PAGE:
From Kozmodemyansk through Cheboksary 4 hours on the way, but during the navigation period it is faster and more pleasant to first move from Kozmodemyansk to the opposite bank of the Volga in Korotnya and take a bus to Yoshkar-Ola there. The bus leaves 7 times a day, the travel time is a little less than 3 hours.

Other directions: about once an hour you can go to Yaransk and Volzhsk. Several times a day there are buses to Kirov and Nizhny Novgorod, but get ready for a slow road. There are several buses a day from Moscow, all depart in the evening and arrive in Yoshkar-Ola in the morning, departures are both from the Shchelkovsky bus station and from other places (Kazansky railway station, Albatross shopping center). For big fans, there are also ultra-long routes, for example, to Yaroslavl or even Ukhta, but not more than once a day, and as a rule, much less often.

3  Bus station, Kokshaisky pr-d, 19 (station square). ☎ +7 (8362) 45-03-05.
4  Stop "Eshpaya" (House of the Unions, Danio shopping center), Leninsky Prospekt, 38. 6:00–19:20. Stop Kazan minibuses. A small but warm pavilion with benches and a ticket office.

By car
Two roads leading from the M7 highway lead to Yoshkar-Ola from the south: P176 Vyatka from Cheboksary (95 km) and A295 from Kazan (150 km). After passing the city, P176 goes further north to the Kirov region and the Komi Republic. The nearest city along it to the north is Yaransk (84 km), 310 km to Kirov, and the shorter route is not directly along the highway, but through Sovetsk.

There is a road to Kozmodemyansk (120 km), but there is no bridge across the Volga along it, but there is a ferry crossing in the village of Korotni. If it does not work, you need to go around through Cheboksary, which is almost one and a half times longer.

On the ship
Navigation on Kokshaga is impossible. Cruises along the Volga may include a bus tour to Yoshkar-Ola from Cheboksary, less often Kozmodemyansk or Kazan.


Get around

Public transport - buses (mainly minibuses) and trolleybuses, and the trolleybus network also covers the urban settlement of Medvedevo, which has practically grown together with the city. The fare in minibuses is 20 rubles. (2017), in buses and trolleybuses 18 rubles. (2017). There is a semi-official website with a list and route map.



There are unexpectedly many souvenir shops in the city, and all of them use national themes in their assortment of goods in one way or another. There is no shortage of grocery stores, most often in the center for some reason you can find SPAR.

1 Eurospar, Tsargradsky pr. 37 (Patriarch's Square). around the clock. One of the main branches of the chain is located right in the 12 Apostles building and is accompanied by SPAR Cafe - also around the clock.
2  Central Market  , st. Pervomayskaya, 115. 8:00–19:00. The once bustling and chaotic central market has been turned into two shopping complexes with the funny names "Shanghai" and "Eco-Market". The Eco Market has a lot of local products.



Just as the national Mari style does not find a place for itself in modern urban architecture, so the Mari cuisine in Yoshkar-Ola is given a purely secondary role. For a long time, there were no local dishes in catering, in principle, then a Sandal cafe resembling a canteen (and located literally in the middle of nowhere) appeared, and only by 2015, when the new center of Yoshkar-Ola shone with all the colors of the rainbow and shades of European architecture, establishments in the city center began to slowly introduce national dishes into their menus. If you are specifically interested in the question, it is still worth going to Sandal, even if this is not the best place for a measured meal. If you just need to eat, just go to Chavaina Boulevard, where there are most catering establishments.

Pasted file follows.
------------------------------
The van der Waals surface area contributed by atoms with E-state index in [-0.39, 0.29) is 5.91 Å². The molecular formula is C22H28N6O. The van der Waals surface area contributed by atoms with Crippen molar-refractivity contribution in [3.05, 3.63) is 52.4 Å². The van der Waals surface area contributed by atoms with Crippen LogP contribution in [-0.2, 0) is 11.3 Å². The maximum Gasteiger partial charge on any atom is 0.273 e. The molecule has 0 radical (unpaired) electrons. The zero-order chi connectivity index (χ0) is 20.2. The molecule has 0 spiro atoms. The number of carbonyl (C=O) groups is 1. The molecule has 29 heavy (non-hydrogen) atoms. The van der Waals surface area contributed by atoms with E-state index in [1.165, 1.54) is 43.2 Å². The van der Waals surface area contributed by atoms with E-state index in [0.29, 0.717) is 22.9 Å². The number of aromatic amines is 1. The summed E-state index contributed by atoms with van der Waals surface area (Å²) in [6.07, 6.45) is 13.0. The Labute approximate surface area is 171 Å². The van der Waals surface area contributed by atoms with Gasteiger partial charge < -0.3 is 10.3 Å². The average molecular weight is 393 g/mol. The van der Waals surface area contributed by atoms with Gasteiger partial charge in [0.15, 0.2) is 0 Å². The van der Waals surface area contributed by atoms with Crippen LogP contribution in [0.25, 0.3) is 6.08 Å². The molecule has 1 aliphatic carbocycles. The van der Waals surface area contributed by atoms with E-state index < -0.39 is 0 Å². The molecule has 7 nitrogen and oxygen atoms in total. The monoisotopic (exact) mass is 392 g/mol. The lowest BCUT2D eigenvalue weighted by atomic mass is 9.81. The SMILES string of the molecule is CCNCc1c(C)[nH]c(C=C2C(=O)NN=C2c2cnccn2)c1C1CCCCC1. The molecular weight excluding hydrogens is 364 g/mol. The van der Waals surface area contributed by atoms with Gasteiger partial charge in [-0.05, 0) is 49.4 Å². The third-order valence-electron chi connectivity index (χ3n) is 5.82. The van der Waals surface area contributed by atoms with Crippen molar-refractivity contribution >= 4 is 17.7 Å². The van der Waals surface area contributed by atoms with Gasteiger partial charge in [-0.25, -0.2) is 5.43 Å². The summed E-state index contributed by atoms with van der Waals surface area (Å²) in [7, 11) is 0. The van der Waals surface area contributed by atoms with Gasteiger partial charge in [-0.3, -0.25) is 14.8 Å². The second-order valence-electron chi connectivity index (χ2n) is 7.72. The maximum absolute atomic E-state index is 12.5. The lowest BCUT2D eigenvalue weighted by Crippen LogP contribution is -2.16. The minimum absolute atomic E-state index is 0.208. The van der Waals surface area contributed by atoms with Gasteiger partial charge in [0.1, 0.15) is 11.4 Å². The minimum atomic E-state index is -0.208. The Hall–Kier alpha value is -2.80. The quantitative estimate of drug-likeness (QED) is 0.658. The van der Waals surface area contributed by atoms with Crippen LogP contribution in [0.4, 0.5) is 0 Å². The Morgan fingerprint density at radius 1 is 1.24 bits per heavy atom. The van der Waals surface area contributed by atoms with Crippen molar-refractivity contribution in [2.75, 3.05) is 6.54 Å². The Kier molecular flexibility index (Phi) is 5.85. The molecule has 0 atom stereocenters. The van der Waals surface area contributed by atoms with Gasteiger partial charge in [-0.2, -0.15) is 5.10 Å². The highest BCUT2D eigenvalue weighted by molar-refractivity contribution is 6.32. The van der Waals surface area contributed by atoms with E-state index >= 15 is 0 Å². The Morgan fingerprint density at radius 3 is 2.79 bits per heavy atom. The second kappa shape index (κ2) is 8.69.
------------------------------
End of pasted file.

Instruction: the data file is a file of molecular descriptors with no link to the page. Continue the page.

The most popular Mari dish is podkogoli (podkogylyo), a local analogue of dumplings or boiled pies: they are really larger than the usual dumplings, and even more so dumplings (a portion of the usual size is only 3-4 pieces). Boiled blood sausage (sokta) is peculiar, and the most interesting thing is three-layer pancakes (koman melna), which are made from three different types of dough and supplied with filling - there is nothing like this even in the neighboring Volga republics.

✦  SPAR. As a rule, these stores are equipped with inexpensive and popular cafeterias, or at least a department that sells ready-made food.
1   Tsargradsky Avenue, 37 (Patriarchal Square). Cafeteria
2  Blinnaya  , blvd. Chavayna, 36. Mon–Thu 9:00–21:00, Fri–Sun 9:00–22:00. Hot: about 100 rubles. Self-service cafe. Hot canteen food and many types of pancakes, including such a rare thing as a pancake pie. Visitors praise.
✦  Cafe "Plate". A network of urban canteens with the usual assortment of food and a rather cozy interior. You can have breakfast for 100-150 rubles, lunch - for 200-250 rubles.
3   blvd. Chavaina, 31 (next to the Spasskaya Tower). 10:00–22:00.
4   Leninsky pr. 21 (Lenin Square). 9:00–21:00. In this case, a democratic coffee house named "Cup" adjoins the "Plate".
5 McDonald's, st. Pervomayskaya, 109A. 6:00–5:00. There is a McAuto.
6  Podkogolnaya, st. Volkova, 166. 9:00–21:00. A local variety of cheburechnaya-glass, where the main dish is national podkogoli, although it cannot do without international alcohol. Dirty, but colorful and cheap.

Average cost
7 Cafe Africa, Arkhangelskaya Sloboda, 7. 8:00–2:00. There is no more Africa in this cafe than on the streets of Yoshkar-Ola the atmosphere of Venice or Bruges. An ordinary city cafe with the usual "European" menu and average prices. Mostly good reviews.
8  Cafe "Giraffe"  , st. Volkova, 166. For a couple with a Greek salad or hodgepodge, you can order some national dishes. A more cultured version of the Podkohlnaya located in the same building. Good feedback.
9  Medelan Cafe  , blvd. Chavayna, 42. Mon–Thu 8:00–2:00, Fri 8:00–7:30, Sat 10:00–7:30, Sun 10:00–2:00. Nice cafe open until late at night. The atmosphere and assortment is more like a coffee shop. In the evening there may be many who want to smoke a hookah and the corresponding smell around. WiFi.